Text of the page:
Wednesday, October 21, 2009


It's hard to believe this is day 79 on the road! We remember day 4 as if it were yesterday...we were leaving Chattanooga, TN, going north on our way to Bardstown, KY, and saw the beautiful Tennessee River and agreed we'd like to return to this area again. Little did we know the opportunity would come on our way traveling east toward Tellico Plains, TN.

There aren't many advertised campgrounds near Chattanooga, TN, but one caught our attention located north of the city, near Lake Nickajack on the Tennessee River. Wouldn't you assume Hales Bar and Marina and RV Resort might be interesting? Well, it was, but not like you'd think. Hales Bar is a sand bar and is the site of a huge old TVA electric plant - deteriorating for years - there used to be a dam here as well. We utilized several sets of directions - maps, GPS and directions from the manager of the campground. Approaching the campground our road was overgrown, narrow, and almost eliminated our satellite dish! Trees and roads were in need of attention! We weren't told the office was located in a temporary building near the marina, or that entry to the campground was through an unmanned entry gate with security code. A good samaritan was kind enough to recognize our plight and opened the gate for us. The on-again, off-again rain wasn't so bad until we had to disconnect the car from the coach. We were assigned an unusually large and scenic site and then realized this was actually a secret fishing village and we were about twice the size of any rig in the area. It was obvious that many of our new neighbors had established a homestead quite a while ago. We were parked against the shores of the river, hoping the ground would support us for a few hours.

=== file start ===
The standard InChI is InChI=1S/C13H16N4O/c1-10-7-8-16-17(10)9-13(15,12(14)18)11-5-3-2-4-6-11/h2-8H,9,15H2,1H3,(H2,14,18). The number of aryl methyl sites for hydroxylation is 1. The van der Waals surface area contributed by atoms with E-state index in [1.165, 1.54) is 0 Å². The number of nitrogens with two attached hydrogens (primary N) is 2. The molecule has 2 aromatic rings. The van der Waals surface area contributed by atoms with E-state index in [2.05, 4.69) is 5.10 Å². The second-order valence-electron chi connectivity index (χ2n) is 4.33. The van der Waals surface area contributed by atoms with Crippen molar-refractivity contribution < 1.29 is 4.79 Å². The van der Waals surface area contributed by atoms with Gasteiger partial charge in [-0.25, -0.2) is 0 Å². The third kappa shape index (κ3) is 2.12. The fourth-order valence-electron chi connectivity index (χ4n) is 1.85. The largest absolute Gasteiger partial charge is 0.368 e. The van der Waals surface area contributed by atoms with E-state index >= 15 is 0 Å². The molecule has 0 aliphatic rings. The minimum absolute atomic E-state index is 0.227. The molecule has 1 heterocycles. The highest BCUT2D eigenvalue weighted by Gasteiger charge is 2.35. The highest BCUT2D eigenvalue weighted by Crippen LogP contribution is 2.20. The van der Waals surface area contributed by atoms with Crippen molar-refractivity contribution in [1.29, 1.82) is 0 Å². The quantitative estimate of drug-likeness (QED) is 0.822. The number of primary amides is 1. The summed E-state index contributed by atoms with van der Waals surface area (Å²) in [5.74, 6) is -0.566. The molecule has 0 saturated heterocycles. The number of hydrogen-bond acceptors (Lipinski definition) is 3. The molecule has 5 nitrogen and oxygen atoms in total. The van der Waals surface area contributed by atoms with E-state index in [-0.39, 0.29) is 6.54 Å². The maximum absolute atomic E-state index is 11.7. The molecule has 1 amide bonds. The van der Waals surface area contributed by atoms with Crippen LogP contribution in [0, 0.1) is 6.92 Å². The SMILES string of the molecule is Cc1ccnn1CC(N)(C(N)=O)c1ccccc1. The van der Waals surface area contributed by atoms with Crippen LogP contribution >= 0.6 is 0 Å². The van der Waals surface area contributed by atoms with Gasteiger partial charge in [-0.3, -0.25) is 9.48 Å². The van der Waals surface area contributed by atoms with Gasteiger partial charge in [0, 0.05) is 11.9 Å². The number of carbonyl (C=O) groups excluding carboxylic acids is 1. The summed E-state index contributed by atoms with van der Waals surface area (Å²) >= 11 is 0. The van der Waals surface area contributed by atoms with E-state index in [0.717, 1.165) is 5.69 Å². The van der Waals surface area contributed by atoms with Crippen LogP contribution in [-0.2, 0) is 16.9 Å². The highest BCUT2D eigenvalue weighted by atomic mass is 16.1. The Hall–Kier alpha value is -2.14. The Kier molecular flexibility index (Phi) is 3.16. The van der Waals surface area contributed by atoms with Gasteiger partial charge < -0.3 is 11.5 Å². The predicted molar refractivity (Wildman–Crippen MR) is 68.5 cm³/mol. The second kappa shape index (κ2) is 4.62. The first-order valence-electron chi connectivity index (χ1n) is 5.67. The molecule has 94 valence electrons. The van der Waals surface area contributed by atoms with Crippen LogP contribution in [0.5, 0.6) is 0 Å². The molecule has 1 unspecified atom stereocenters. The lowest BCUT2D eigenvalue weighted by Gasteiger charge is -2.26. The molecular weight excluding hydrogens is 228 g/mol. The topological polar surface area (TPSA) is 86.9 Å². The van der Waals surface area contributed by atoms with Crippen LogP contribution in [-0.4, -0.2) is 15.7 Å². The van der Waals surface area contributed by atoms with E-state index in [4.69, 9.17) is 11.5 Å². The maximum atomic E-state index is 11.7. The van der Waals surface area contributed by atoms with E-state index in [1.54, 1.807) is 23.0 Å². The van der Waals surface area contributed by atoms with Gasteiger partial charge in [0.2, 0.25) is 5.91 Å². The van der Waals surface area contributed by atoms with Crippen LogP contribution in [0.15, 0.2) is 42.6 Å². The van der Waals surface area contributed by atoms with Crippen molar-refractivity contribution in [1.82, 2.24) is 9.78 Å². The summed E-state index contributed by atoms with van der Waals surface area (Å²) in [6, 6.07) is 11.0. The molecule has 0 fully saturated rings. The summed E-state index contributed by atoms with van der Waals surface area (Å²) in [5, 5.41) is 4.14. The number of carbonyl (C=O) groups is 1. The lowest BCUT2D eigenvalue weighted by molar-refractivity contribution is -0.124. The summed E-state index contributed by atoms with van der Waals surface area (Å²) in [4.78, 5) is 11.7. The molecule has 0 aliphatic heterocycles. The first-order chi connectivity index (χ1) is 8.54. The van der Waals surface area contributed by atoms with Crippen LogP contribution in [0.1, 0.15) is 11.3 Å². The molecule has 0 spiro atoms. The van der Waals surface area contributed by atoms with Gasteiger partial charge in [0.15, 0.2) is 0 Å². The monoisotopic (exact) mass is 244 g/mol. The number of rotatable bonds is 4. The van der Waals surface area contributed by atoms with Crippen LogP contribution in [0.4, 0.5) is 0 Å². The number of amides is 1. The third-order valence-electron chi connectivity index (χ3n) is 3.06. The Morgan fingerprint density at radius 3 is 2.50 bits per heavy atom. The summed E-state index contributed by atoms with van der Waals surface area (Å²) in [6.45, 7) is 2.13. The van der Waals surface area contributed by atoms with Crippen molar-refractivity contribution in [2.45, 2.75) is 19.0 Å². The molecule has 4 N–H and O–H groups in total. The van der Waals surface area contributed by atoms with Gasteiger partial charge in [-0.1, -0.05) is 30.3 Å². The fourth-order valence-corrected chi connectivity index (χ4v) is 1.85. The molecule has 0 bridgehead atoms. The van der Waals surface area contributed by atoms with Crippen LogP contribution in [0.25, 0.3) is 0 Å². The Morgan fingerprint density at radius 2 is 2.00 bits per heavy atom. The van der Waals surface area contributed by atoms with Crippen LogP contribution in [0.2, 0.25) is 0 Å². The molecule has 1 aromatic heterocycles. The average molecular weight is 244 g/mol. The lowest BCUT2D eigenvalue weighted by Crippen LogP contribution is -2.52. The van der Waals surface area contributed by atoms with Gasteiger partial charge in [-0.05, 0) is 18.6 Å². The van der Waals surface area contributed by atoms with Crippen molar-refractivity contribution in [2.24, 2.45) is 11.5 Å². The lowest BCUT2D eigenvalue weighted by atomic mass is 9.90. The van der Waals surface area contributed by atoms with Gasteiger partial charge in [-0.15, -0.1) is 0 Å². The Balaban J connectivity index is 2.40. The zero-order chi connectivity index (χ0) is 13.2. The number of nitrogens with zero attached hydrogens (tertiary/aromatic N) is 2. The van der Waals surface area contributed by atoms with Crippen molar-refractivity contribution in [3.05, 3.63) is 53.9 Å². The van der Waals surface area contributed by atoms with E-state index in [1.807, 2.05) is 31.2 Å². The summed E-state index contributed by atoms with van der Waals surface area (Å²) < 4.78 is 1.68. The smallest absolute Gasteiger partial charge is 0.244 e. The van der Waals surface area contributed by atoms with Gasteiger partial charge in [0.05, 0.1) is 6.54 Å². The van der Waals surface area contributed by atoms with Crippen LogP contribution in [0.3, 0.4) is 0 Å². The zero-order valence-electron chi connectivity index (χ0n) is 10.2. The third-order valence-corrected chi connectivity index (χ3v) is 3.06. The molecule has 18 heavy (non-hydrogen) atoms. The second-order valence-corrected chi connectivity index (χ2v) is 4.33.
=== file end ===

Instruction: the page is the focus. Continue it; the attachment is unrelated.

There are many floating cabins in the river that would be filled to capacity when the weekend and better fishing conditions improve. This is also the destination of many professional fishermen - some of the floating cabins are as large as 3 bedrooms and are quite comfortable. I'm sure when the weather permits there are lots of people who love the huge pool, putt-putt golf course, floating restaurant and marina activity. We were quite happy to spend an evening listening to rain on the roof. After all, we had driven 159 exhausting miles!

Next day we drove 164 miles from Chattanooga to Tellico Plains, TN. Leaves are changing and the drive isn't so bad after the sun comes out from the clouds. We will be in Tellico Plains for a Tiffin RV Network Rally which will not start until Tuesday. After staying overnight at the Tellico Plains KOA, we drove to Marietta, GA to meet both daughters and families who have invited us to take part in Life University Homecoming activities. Lauren will graduate in 2010, and Dr. Kristen will take advantage of some continuing education hours. RV and I will take advantage of time with our 4 grandchildren while they attend classes.

Everyone was going places...Uncle Chris arranged to take Kenneth, his dad, and RV, to the Atlanta Falcons Training Facility in Flowery Branch, GA. Kenneth met several players and received an autographed football. He had his photograph taken with Head Coach, Mike Smith. This was a day Kenneth will always remember thanks to the love and generosity of his uncle!